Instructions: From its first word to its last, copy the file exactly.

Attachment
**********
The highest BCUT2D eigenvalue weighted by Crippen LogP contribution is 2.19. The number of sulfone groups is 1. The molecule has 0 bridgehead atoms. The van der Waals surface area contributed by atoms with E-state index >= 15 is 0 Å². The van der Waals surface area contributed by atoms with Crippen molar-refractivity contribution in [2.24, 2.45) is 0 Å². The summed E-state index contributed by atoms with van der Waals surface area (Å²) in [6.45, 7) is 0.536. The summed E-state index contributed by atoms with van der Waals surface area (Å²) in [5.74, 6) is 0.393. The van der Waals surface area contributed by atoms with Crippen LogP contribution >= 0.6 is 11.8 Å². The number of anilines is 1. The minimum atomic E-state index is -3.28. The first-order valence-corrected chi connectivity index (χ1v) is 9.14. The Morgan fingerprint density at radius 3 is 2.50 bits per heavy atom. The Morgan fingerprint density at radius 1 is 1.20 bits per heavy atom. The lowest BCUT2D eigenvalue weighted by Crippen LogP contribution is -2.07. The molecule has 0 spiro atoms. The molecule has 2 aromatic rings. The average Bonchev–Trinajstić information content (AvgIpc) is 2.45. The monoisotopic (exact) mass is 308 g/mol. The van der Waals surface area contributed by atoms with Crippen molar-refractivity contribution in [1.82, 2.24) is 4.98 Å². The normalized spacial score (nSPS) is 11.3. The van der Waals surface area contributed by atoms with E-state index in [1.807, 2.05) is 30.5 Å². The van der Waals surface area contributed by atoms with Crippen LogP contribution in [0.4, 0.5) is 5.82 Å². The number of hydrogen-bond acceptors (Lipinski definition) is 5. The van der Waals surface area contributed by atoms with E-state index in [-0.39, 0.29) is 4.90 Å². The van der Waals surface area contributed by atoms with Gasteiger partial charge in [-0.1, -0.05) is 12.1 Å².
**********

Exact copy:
The highest BCUT2D eigenvalue weighted by Crippen LogP contribution is 2.19. The number of sulfone groups is 1. The molecule has 0 bridgehead atoms. The van der Waals surface area contributed by atoms with E-state index >= 15 is 0 Å². The van der Waals surface area contributed by atoms with Crippen molar-refractivity contribution in [2.24, 2.45) is 0 Å². The summed E-state index contributed by atoms with van der Waals surface area (Å²) in [6.45, 7) is 0.536. The summed E-state index contributed by atoms with van der Waals surface area (Å²) in [5.74, 6) is 0.393. The van der Waals surface area contributed by atoms with Crippen LogP contribution >= 0.6 is 11.8 Å². The number of anilines is 1. The minimum atomic E-state index is -3.28. The first-order valence-corrected chi connectivity index (χ1v) is 9.14. The Morgan fingerprint density at radius 3 is 2.50 bits per heavy atom. The Morgan fingerprint density at radius 1 is 1.20 bits per heavy atom. The lowest BCUT2D eigenvalue weighted by Crippen LogP contribution is -2.07. The molecule has 0 spiro atoms. The molecule has 2 aromatic rings. The average Bonchev–Trinajstić information content (AvgIpc) is 2.45. The monoisotopic (exact) mass is 308 g/mol. The van der Waals surface area contributed by atoms with Crippen molar-refractivity contribution in [1.82, 2.24) is 4.98 Å². The normalized spacial score (nSPS) is 11.3. The van der Waals surface area contributed by atoms with E-state index in [1.807, 2.05) is 30.5 Å². The van der Waals surface area contributed by atoms with Crippen LogP contribution in [0.4, 0.5) is 5.82 Å². The number of hydrogen-bond acceptors (Lipinski definition) is 5. The van der Waals surface area contributed by atoms with E-state index in [-0.39, 0.29) is 4.90 Å². The van der Waals surface area contributed by atoms with Gasteiger partial charge in [-0.1, -0.05) is 12.1 Å².